She decided to challenge the decision and approached ​​the House speaker, John McCormack, who told her nothing could be done. Undeterred, she kept pushing, insisting that the assignment made no sense for a member from an urban district. These efforts paid off, and she was eventually assigned to the Veterans’ Affairs Committee. She later made it onto Education and Labor—eventually becoming the committee’s third-highest-ranking member—and was a founding member of both the Congressional Black Caucus and the National Women’s Political Caucus.

Regina King as Shirley Chisholm and Lucas Hedges as Robert Gottlieb in Shirley
Regina King as Shirley Chisholm and Lucas Hedges as Robert Gottlieb in Shirley Glen Wilson / Netflix

A divisive presidential campaign

Two years into her time in Congress, Chisholm was already publicly floating the idea of running for president, and people wanted to know why. What was the “real reason” to fight a battle she knew was doomed to fail? She didn’t like this question. “People don’t understand that I really want to be president of the United States,” she told United Press International in December 1971. “I really want to run this country.”

Despite the initial $10,000 that convinced Chisholm to throw her hat into the ring, her campaign ran on a tight budget. She raised about $250,000, but the final cost added up to $300,000, which left her in debt for several years.

These sums paled in comparison to the money raised by her top Democratic competitors. Senator George McGovern, who ultimately snagged the nomination, spent $12 million on the primaries. Senator Hubert Humphrey, who’d lost to Richard Nixon in the previous presidential election, spent $4.7 million; Senator Edmund Muskie, Humphrey’s running mate in 1968, spent $7 million; Alabama Governor George Wallace spent $2.4 million; and Senator Henry Jackson spent $1.5 million.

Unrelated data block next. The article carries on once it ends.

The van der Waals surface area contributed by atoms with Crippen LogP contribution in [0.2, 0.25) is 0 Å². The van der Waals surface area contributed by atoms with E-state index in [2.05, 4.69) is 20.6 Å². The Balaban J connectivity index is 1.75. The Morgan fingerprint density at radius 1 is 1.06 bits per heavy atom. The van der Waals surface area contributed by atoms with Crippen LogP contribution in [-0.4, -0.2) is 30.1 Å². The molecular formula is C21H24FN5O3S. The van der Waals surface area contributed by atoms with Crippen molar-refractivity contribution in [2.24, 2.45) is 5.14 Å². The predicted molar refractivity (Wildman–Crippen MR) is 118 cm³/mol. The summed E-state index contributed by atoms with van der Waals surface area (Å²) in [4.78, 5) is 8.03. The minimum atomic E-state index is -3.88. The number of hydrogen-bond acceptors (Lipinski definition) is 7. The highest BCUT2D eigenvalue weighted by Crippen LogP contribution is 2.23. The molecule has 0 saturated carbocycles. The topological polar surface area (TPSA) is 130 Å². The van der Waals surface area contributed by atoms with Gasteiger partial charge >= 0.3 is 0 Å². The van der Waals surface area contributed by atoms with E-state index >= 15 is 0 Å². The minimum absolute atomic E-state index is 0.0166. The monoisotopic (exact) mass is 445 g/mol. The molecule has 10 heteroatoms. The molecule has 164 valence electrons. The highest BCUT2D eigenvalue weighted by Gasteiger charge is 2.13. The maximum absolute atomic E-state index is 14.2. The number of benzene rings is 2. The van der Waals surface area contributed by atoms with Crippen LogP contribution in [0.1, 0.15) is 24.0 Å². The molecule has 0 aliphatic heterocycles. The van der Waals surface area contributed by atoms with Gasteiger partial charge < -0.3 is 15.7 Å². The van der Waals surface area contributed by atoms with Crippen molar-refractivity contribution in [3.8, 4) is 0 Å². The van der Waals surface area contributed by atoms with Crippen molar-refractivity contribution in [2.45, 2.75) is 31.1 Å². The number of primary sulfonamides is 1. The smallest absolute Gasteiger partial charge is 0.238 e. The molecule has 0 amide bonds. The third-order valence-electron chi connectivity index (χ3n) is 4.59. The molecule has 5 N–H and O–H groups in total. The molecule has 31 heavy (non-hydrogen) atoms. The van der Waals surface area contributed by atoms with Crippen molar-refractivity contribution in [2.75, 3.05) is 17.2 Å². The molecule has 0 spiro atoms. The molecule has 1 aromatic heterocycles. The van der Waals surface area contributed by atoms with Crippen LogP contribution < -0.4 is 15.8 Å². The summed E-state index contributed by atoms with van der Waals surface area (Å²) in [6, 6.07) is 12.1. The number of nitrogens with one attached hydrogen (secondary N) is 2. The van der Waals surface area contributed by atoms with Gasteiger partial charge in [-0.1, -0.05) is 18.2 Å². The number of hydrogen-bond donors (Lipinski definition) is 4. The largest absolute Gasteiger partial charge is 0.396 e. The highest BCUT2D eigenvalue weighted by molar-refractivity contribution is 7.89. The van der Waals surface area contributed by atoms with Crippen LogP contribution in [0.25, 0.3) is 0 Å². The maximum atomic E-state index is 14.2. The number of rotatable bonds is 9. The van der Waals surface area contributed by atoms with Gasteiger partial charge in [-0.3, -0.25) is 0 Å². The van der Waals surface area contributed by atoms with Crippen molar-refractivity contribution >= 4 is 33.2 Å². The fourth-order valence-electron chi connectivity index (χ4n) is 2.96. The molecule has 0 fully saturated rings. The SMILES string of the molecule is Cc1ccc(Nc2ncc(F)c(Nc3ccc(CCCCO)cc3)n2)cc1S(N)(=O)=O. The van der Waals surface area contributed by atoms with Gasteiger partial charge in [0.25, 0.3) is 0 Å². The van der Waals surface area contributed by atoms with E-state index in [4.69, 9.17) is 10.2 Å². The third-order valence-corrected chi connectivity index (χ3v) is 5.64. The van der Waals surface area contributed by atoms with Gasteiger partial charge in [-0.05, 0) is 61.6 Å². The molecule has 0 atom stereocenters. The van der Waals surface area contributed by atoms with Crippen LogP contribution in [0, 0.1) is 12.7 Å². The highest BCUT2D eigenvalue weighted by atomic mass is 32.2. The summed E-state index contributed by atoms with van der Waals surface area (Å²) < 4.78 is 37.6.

Without the funds for a nationwide campaign, Chisholm made strategic decisions about which primaries to enter, skipping states she didn’t have a shot at. She decided, for example, not to try for New Hampshire, where Muskie had widespread support. Florida, on the other hand, would be a priority. California, which was a winner-take-all state, was also out. “We tried to be rational and orderly about it, but decisions about where to go and what to do were almost always made on a spur-of-the-moment, last-minute basis,” she wrote in her second book, The Good Fight. “It was a hell of a way to run a railroad, but it was the only way we had.”

Chisholm struggled to secure support from some of the groups she’d built her campaign around, particularly white women and Black men. Some feminist leaders gave Chisholm only equivocal support, offering a more serious endorsement to another candidate. For instance, Gloria Steinem, co-founder of Ms. magazine, backed Chisholm but said McGovern was the “best white male candidate” in the running. Then there was Betty Friedan, author of The Feminine Mystique, who announced a campaign event for Chisholm in Harlem in the form of a “traveling watermelon feast,” apparently unaware of the well-known racist trope.

“Feminists were split over her candidacy,” Robert Gottlieb, the student coordinator for Chisholm’s presidential campaign (played by Lucas Hedges in the film), told Smithsonian magazine in 2016. “Having a woman run for president was like having somebody from Mars run for president. And you then have a Black woman running for president, and everybody, all interest groups, were grappling with, ‘How do you deal with such a changed landscape?’ People were not comfortable with having a Black woman.”

Presidential candidates stand at a podium
L to R: Thomas Eagleton (vice presidential nominee) with presidential candidates Hubert Humphrey, Shirley Chisholm, George McGovern, Henry Jackson, Edmund Muskie and Terry Sanford at the Democratic National Convention in July 1972 Bettmann via Getty Images

Black men seemed similarly uncomfortable with Chisholm’s candidacy. There were exceptions, such as the Black Panther Party, which formally endorsed her in April 1972. But in Washington, many Black politicians saw her as an obstacle to their own goals. “I recall hearing about a great deal of tension between certain male members and Mrs. Chisholm,” Gottlieb added. “There clearly was within the [Congressional] Black Caucus a significant degree of sexism that she felt.”